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(DV) Williamson: Watching George Bush Trying to Pull a Rabbit Out of His Hat







Watching George Bush Trying to Pull a Rabbit Out of His Hat
by Harold Williamson
April 30, 2005

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First it was Saddam's WMD's.  Now as a result of the Bush administration's bloody quagmire in Iraq coupled with tax cuts for the wealthy, the federal budget is swimming in red ink and the economy is literally going in the tank. So how can a president in this predicament save his political hide? 

George Bush is using psychological diversion, the oldest ploy in the book used by conjurers for centuries to create illusions by diverting attention away from reality.  This time it's called "social security reform."

In order for this to work, our charlatan-du-jour in the White House is counting on the credulity of the American public, because one cannot achieve the presidency without owing the rich and powerful big bucks.  That is why, in spite of widespread opposition to privatizing social security, President Bush is not taking "NO!" for an answer and refuses to change the subject.

Social security does not need fixing, and it is perhaps the only thing in America that doesn't. Even assuming that social security did need fixing, it does not need Bush's kind of "fix" that a veterinarian would perform on a promiscuous tomcat.  That kind of "fix" should be reserved where it will do the most good not only for the American people, but also the rest of the world: the U.S. military industrial complex.

Friday's newspaper reviews of Bush's prime time dog and pony show on social security reform didn't merit the cost of the paper and ink used to print them.  And since Bush admits to not reading newspapers, let me cover what he ignored in the real world last week: The Commerce Department reported that high energy costs are sapping the purchasing power of consumers and sinking the U.S. economy while at the same time Exxon Mobil Corp. reported the FIFTH LARGEST QUARTERLY PROFIT IN U.S. HISTORY!  Two-thirds of that $7.8 billion booty was generated by oil and gas revenues.

Yet the only thing on Bush's brain these days is social security reform.  But that is precisely what can be expected with big oil interests influencing economic and foreign policy decisions.

I don't know very much about economics, but then neither do most economists.  There is something very wrong where high Wall Street profits only "trickle down" hardship on most Americans.  The disparity between Wall Street and Main Street is enormous.  The vast majority of Americans rely on wages and not capital gains to make a living.  And for the most part, wage increases have not even kept up with inflation, which in turn is being fueled primarily by higher energy costs.

Beneath all this is a weak job market that has left millions of Americans either without a job or with no bargaining power if they do.  And in such a climate it is unlikely that many of those with jobs will survive long enough without health insurance to afford retirement.  So much for social security reform.

And what about the next generation of Americans that Bush seems to be so worried about when it comes time for them to retire?  First they will need to begin by finding a job. According to a story in Friday's Chicago Tribune, the percentage of teenagers working in the U.S. fell to a historic low last year: "The national employment rate for people ages 16 to 19 dropped to 36.3 percent in 2004, the lowest annual average since 1948, when the federal government began making such estimates." The article went on to say that this figure represented teens looking for summer and after-school jobs as well as those seeking full-time work.  Those in the 20 to 24 age group also experienced a decline, although it was less dramatic.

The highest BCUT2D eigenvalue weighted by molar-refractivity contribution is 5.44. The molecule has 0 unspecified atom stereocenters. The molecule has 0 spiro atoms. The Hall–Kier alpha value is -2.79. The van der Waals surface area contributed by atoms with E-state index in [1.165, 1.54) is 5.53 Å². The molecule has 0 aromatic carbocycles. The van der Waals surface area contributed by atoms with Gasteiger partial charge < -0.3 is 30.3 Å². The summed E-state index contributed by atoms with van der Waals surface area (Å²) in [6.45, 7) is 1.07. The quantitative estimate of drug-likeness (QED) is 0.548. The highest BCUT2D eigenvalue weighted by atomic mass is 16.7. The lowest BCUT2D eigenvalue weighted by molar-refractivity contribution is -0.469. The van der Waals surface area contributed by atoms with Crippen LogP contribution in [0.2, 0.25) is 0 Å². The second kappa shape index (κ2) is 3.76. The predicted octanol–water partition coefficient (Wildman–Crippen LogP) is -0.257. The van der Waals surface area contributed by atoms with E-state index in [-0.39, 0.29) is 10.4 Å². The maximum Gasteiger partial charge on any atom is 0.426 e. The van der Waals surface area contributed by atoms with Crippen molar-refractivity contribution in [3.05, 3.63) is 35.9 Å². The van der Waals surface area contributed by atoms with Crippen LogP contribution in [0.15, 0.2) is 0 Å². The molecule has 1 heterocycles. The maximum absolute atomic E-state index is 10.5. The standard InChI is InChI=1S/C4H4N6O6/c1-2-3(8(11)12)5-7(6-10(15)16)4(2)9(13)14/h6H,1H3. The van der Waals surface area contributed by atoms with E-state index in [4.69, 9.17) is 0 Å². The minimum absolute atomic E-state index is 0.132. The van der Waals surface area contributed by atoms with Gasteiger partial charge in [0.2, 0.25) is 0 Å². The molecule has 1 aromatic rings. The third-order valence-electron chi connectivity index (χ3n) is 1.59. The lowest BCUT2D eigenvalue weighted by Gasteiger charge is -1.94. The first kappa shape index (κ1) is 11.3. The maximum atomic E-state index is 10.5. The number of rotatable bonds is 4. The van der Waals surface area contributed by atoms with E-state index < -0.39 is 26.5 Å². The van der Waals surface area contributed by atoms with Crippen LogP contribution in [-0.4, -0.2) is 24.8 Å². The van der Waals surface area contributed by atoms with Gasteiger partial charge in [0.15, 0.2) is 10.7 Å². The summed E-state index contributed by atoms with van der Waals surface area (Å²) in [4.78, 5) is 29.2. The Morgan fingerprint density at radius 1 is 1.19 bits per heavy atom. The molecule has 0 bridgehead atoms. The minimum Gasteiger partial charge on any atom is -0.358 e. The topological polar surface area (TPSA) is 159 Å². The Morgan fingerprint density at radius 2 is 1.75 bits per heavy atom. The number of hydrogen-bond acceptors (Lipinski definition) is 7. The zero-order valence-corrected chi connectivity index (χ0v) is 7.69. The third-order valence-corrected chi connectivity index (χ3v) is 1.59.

But the worst is yet to come.  Andrew Sum, director of the Center for Labor Market Studies at Northeastern University in Boston, suspects that the reasons for this decline is because more immigrants and older workers are being hired for jobs that used to be the domain for teens. These workers do not have the scheduling and other issues of younger workers. They do, however, have the same issues that will effect the younger group all their lives if this trend continues: an economy geared to line the pockets of the wealthy at the expense of everyone else.

The only useful purpose of an economy is to benefit all who live within it.  George Bush and his neocon supporters  need to be convinced of this fact and that everyone in American is sailing on the same economic ship;  if it sinks we will all drown regardless of the class of our berth.  And without a ship, social security won't save a single soul.

Harold Williamson is a Chicago-based independent scholar. He can be reached at:  Copyright © 2005, Harold Williamson

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Other Articles by Harold Williamson

* Shooting the Messenger Who Reported Human Rights Abuses in Afghanistan
* Agent Orange -- Thirty Years After
* Truth in Humor
* Redefining America
* The Missing WMD: Bush's Red Herring
* The Darkness in America
* Spinning The Vietnam War: What Goes Around Comes Around
* None Dare Call It Murder
* It Isn't God Who is Crazy
* Don't Trust Anybody Over Thirty
* Faith in the Postmodern World
* Remember Who The Enemy Is
* Obscenity, A Sign of the Times and the Post
* Thinking Anew: A Do-It-Yourself Project
* America's Blind Faith in Government
* Think Tanks and the Brainwashing of America
* Bully for the Bush Doctrine: A Natural History Perspective